- You will become re-acquainted with your inside voice that tells you what you want to do. Most people find this inspiring and confidence-boosting. If you are one of those people who view retirement as mostly an Escape from Work, it may be that listening to this internal voice transforms you into someone who wants to retire TO something. Having such a goal will energize you through your last several years of full time employment.
- Keep in mind the five years “until” you are done cited in the example above may not actually be five. It may turn into seven or eight due to factors out of your control: poor returns in the market, lower-than-expected raises or cutbacks in expected bonuses, unforeseen medical or other personal expenses, lifestyle creep. Additionally, when many people hit their initial retirement number, they immediately decide to voluntarily enroll in the One More Year program. (I did two of them myself.) Can you wait that many years? What impact will staying the course without taking a break have on you?
- If you’ve been seriously saving for 5 years already, you are probably firmly in the ‘delayed gratification’ mindset. You figure: I don’t need the time away from work. I’m tough, I’m stoic, everything is fine. And while that’s true, it’s good to occasionally have practice in the art of Giving Yourself What You Want. Treat yourself to a heaping pile of time.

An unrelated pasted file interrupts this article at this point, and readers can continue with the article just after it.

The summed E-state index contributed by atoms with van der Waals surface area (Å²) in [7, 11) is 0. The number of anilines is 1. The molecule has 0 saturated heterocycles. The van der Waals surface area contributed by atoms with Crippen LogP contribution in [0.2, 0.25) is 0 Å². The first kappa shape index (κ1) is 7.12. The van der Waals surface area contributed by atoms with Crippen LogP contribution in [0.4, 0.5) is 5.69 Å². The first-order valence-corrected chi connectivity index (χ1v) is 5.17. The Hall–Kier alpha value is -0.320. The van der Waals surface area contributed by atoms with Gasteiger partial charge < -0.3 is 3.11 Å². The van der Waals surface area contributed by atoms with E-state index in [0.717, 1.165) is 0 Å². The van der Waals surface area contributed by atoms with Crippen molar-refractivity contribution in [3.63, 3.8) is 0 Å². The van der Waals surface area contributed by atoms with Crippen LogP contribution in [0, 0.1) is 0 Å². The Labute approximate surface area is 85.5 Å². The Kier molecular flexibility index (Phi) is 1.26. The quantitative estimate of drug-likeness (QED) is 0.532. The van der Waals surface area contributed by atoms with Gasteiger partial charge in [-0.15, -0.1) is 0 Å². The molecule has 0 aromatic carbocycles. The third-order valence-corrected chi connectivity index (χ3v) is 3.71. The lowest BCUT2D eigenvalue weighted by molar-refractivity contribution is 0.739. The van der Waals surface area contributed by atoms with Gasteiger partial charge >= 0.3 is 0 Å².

- It’s a fairly normal thing to do. Really. About 4% of people take a sabbatical at some point during their lives. Very successful people advocate for it, too. Fashion designer Stefan Sagmeister, for example, believes in taking one out of seven years of life away from the grind, to help refresh and rejuvenate his career. Serial company CEO Tom Kalinske relaxed for six months after departing Mattel and joining SEGA just prior to the 16-bit console wars. Conan O’Brien sort of (involuntarily) took a year off between doing his late-night show on NBC and TBS. And so on. Bonus reading: a few quotes from people who took a mid-career break, if you’re interested.
Taking The Year Off : Cons
Ahhh, the negatives: There are some.
- Your employer may not hold your position for you. This means you may find yourself hunting for a new job at the end of it.
- If there happens to be a catastrophic event — a tremendous market crash and obscenely high unemployment — you may find yourself out of work even longer. Worse, this time it’ll be against your will, making it loads less fun.
- Your resume will have a hole in it, potentially making it somewhat more difficult to re-join the workforce in your field.
- If you are taking a sabbatical instead of simply quitting with the plan to get a new job at the end of your break, you will undoubtedly have to work with management and HR to get an agreement in place. This can take time and energy. In addition, it might actually be a stressful experience depending on your employer, their policies, and the specific personalities in play.